Analysis (Magill's Literary Annual 1991-2005)
Lise Meitner was one of the very few women physicists to achieve international professional status in the first half of the twentieth century. Most persons, if they recognize her name at all, do so only in connection with the process of fission that made possible the atomic bomb which brought an end to World War II. This biography by Ruth Lewin Sime addresses all the facets of Meitner’s life that can be discerned by archival study and contact with surviving Meitner family members and friends.
Lise Meitner was born in Vienna into a non-observant Jewish family in which the father was a lawyer. The third of eight children, she showed early interest and aptitude in mathematics and physics. Surmounting the difficulties faced by would-be women scholars of her time, she earned a Ph.D. in experimental physics in 1906 at the University of Vienna, profiting from the encouragement and intellectual influence of the theoretical physicist, Ludwig Boltzmann. Two years later, after having done creditable research in the burgeoning field of radioactivity, she went to Berlin, supported by her family, seeking greater opportunity for further study. While there she served for a time as assistant to Max Planck who remained her friend and adviser for many years to come.
Meitner’s work with the chemist Otto Hahn at the Kaiser Wilhelm Institute began in 1908. For many years their research focused on identifying the elements involved in radioactive decay series. Meitner’s work was meticulous and soon became internationally recognized through her lectures, publications, and participation in prestigious conferences. During World War I, while Hahn was on active duty, Meitner served as an X-ray operator with the armed forces before returning to her laboratory work at the Institute.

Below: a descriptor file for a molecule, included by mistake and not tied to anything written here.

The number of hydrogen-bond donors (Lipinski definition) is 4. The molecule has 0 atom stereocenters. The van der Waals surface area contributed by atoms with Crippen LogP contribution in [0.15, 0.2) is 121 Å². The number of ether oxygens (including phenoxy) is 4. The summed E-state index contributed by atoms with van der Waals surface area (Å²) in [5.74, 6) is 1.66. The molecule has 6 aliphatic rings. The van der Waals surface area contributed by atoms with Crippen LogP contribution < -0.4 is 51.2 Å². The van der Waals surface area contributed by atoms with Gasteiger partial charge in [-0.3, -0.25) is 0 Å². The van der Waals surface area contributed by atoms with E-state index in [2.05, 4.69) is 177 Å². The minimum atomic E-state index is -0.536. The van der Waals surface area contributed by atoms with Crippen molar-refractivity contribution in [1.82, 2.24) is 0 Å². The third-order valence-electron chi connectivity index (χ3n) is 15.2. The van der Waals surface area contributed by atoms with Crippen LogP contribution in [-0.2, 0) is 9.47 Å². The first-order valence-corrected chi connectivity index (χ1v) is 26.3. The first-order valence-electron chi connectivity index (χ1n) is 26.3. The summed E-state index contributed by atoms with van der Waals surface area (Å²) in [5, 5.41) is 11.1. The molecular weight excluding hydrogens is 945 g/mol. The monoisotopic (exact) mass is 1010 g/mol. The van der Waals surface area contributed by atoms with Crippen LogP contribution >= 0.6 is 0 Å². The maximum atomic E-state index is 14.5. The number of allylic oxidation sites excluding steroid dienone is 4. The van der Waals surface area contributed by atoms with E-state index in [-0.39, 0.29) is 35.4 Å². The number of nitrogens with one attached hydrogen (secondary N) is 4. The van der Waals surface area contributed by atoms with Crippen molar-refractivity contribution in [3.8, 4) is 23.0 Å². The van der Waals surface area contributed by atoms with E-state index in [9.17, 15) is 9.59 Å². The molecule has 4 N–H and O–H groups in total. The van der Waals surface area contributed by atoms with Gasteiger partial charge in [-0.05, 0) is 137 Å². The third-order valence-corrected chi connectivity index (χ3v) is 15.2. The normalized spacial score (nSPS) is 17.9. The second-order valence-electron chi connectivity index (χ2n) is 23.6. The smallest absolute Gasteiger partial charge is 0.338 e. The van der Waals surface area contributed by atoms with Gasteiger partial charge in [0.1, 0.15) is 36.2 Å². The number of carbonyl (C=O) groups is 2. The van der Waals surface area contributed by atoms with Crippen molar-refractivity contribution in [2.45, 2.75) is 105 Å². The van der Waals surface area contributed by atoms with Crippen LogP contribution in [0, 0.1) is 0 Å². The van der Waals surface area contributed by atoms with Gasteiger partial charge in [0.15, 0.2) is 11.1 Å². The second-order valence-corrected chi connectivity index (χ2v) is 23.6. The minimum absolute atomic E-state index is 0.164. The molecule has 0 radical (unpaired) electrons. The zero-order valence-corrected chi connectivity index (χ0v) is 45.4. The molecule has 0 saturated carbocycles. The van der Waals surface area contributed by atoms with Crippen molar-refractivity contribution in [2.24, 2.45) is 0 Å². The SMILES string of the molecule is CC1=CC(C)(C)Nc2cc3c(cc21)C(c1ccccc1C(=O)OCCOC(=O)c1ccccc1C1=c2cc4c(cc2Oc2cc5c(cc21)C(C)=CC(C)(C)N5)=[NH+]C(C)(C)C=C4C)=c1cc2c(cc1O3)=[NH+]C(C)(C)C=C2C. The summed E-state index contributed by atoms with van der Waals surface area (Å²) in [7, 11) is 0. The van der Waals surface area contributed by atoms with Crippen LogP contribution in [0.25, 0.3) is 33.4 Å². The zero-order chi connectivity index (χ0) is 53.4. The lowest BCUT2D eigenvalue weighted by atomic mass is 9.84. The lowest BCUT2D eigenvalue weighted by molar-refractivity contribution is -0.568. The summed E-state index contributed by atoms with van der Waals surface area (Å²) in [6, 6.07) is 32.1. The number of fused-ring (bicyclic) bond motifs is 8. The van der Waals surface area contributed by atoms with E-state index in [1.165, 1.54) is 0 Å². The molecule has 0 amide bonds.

By the 1930’s, the study of radioactivity was evolving into the emerging field of nuclear physics, especially after the discovery of artificially induced radioactivity. In 1935, Hahn and Meitner were joined in their work by a skilled young analytical chemist, Fritz Strassman.
In Berlin Meitner found satisfactory working conditions as well as congenial intellectual and social surroundings with such members of the physics community as Albert Einstein, Max von Laue, and the Planck family. By 1933, however, the atmosphere in Berlin and all of Germany deteriorated with the rise of Adolf Hitler. As an Austrian citizen she was not directly affected until after Austria came under German domination. Although she had converted to Protestantism in 1908, she was forced to declare her Jewish ancestry in 1938. In accordance with the Nazi laws against the employment of Jews, her position at the Kaiser Wilhelm Institute was terminated. Although this ended her close working relationship with Otto Hahn, they maintained contact on personal and professional matters for many years.
Meitner’s Austrian passport became invalid and she was never issued a German passport. Stateless and without passport, carrying only two small suitcases, she literally had to be smuggled out of Germany, by way of Holland, to a hastily arranged, poorly paid post in Stockholm at an Institute headed by Manne Siegbahn. Dutch physicist Dirk Coster was the colleague and friend who engineered her travel. The chapter in this biography describing her ordeal reads like a harrowing adventure story. Meitner’s years in Stockholm were...
(The entire section is 1375 words.)
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